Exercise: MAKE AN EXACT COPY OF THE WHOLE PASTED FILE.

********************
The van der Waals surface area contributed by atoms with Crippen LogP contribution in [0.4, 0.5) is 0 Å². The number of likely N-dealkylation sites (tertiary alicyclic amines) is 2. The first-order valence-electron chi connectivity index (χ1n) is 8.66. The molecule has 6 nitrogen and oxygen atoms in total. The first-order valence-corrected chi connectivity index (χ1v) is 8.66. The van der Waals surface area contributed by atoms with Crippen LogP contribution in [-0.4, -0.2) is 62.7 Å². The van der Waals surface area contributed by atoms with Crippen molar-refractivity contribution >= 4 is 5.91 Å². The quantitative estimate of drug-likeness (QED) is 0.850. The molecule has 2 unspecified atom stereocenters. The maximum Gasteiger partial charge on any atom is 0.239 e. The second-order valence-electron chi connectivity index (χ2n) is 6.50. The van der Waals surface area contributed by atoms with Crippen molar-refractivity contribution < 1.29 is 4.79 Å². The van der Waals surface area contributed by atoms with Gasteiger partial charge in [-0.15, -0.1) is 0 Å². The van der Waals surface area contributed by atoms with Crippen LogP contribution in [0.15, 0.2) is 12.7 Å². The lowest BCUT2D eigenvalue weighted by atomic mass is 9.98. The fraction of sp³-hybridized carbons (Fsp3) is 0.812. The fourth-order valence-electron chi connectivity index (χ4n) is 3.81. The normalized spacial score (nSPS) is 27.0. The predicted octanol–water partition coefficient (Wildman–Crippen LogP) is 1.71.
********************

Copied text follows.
The van der Waals surface area contributed by atoms with Crippen LogP contribution in [0.4, 0.5) is 0 Å². The number of likely N-dealkylation sites (tertiary alicyclic amines) is 2. The first-order valence-electron chi connectivity index (χ1n) is 8.66. The molecule has 6 nitrogen and oxygen atoms in total. The first-order valence-corrected chi connectivity index (χ1v) is 8.66. The van der Waals surface area contributed by atoms with Crippen LogP contribution in [-0.4, -0.2) is 62.7 Å². The van der Waals surface area contributed by atoms with Crippen molar-refractivity contribution >= 4 is 5.91 Å². The quantitative estimate of drug-likeness (QED) is 0.850. The molecule has 2 unspecified atom stereocenters. The maximum Gasteiger partial charge on any atom is 0.239 e. The second-order valence-electron chi connectivity index (χ2n) is 6.50. The van der Waals surface area contributed by atoms with Crippen molar-refractivity contribution < 1.29 is 4.79 Å². The van der Waals surface area contributed by atoms with Gasteiger partial charge in [-0.15, -0.1) is 0 Å². The van der Waals surface area contributed by atoms with Crippen LogP contribution in [0.15, 0.2) is 12.7 Å². The lowest BCUT2D eigenvalue weighted by atomic mass is 9.98. The fraction of sp³-hybridized carbons (Fsp3) is 0.812. The fourth-order valence-electron chi connectivity index (χ4n) is 3.81. The normalized spacial score (nSPS) is 27.0. The predicted octanol–water partition coefficient (Wildman–Crippen LogP) is 1.71.